At its latest monthly auction of FGN bonds this week, the DMO offered N60bn, attracted a total bid of N67bn and raised N31bn (US$100m) from sales. The bid and the sales were the lowest since August 2017 and November 2016 respectively. Additionally, the DMO offered the same paper as the previous month, and the marginal rates were higher for two instruments by up to 30bps and unchanged for the third (the five-year benchmark). Despite the increase in the marginal rates, the DMO has created some breathing space for itself.
- We understand that some offshore investors exited the market at the start of the week. It also appears that the domestic institutions are no longer attracted by the returns on NTBs and are drawn to the longer maturities in the FGN bond market. The overall modest bid was concentrated on the Feb ‘28s, the longest maturity on offer.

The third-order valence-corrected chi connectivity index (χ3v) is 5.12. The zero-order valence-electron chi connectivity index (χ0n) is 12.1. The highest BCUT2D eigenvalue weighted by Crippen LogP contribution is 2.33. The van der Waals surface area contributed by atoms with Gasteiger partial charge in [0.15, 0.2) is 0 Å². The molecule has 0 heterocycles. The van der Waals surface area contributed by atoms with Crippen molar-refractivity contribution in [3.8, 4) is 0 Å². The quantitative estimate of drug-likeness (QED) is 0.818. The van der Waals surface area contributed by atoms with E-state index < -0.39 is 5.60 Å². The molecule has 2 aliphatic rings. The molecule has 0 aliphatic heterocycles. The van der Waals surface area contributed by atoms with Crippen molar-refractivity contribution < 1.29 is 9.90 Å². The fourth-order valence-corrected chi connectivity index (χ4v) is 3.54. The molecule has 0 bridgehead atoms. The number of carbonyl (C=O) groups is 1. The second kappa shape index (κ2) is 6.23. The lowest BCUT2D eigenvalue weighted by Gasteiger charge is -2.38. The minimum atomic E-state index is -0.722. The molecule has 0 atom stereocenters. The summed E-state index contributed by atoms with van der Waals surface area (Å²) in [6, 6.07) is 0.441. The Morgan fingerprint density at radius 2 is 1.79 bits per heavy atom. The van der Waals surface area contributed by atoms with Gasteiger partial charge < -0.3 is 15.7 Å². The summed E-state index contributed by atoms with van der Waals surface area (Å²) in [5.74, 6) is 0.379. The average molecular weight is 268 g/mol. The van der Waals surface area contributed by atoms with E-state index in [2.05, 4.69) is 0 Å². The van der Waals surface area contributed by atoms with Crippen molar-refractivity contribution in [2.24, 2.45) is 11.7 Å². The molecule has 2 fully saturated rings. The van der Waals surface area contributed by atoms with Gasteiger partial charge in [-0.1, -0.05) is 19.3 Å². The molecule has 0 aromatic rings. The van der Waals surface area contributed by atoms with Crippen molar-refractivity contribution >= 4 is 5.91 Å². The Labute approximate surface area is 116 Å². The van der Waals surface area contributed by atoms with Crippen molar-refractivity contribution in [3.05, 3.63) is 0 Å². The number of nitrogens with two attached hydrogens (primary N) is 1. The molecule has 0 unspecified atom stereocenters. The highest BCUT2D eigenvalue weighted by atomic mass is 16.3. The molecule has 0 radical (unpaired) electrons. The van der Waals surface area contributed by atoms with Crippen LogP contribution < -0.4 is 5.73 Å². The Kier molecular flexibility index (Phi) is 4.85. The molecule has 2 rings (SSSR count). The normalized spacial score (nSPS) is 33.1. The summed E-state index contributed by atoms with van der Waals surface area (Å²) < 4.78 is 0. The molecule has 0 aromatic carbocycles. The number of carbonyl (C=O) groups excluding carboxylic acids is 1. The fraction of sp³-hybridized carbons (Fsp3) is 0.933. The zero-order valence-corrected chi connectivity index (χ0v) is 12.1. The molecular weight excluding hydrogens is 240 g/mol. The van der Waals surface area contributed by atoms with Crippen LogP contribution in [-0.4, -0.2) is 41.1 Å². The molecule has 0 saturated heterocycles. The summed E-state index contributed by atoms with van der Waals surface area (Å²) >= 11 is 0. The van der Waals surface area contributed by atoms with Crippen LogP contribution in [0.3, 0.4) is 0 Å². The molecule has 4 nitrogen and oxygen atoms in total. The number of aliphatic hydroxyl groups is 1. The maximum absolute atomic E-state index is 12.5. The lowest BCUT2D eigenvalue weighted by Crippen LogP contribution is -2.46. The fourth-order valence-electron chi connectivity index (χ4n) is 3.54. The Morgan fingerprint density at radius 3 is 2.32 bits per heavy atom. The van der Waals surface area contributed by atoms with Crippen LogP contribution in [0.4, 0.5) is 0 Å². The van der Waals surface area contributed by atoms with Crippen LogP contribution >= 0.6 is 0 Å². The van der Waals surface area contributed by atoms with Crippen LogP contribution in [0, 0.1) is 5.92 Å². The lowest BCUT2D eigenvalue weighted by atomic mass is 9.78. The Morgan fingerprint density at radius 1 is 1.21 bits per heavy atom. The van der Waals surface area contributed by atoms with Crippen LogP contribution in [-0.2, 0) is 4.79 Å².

- Our take is that yields have settled on a plateau for the weeks ahead. We detect some weariness among domestic players and sense that the offshore community is guided by the normalization of US monetary policy. The returns on Nigerian paper are among the best in the EM universe for local currency government debt. We have often said that Nigeria enjoys some insulation from EM wobbles but it is not however immune from their impact.
- The DMO has some breathing space because its domestic funding target in the 2018 budget has been trimmed to N790bn from N1.25trn the previous year.
Sources: Debt Management Office (DMO); FBNQuest Capital Research
- Budget and calendar years overlap of course but the DMO raised N1.45trn from its monthly auctions in 2017 and has achieved a further N430bn year-to-date.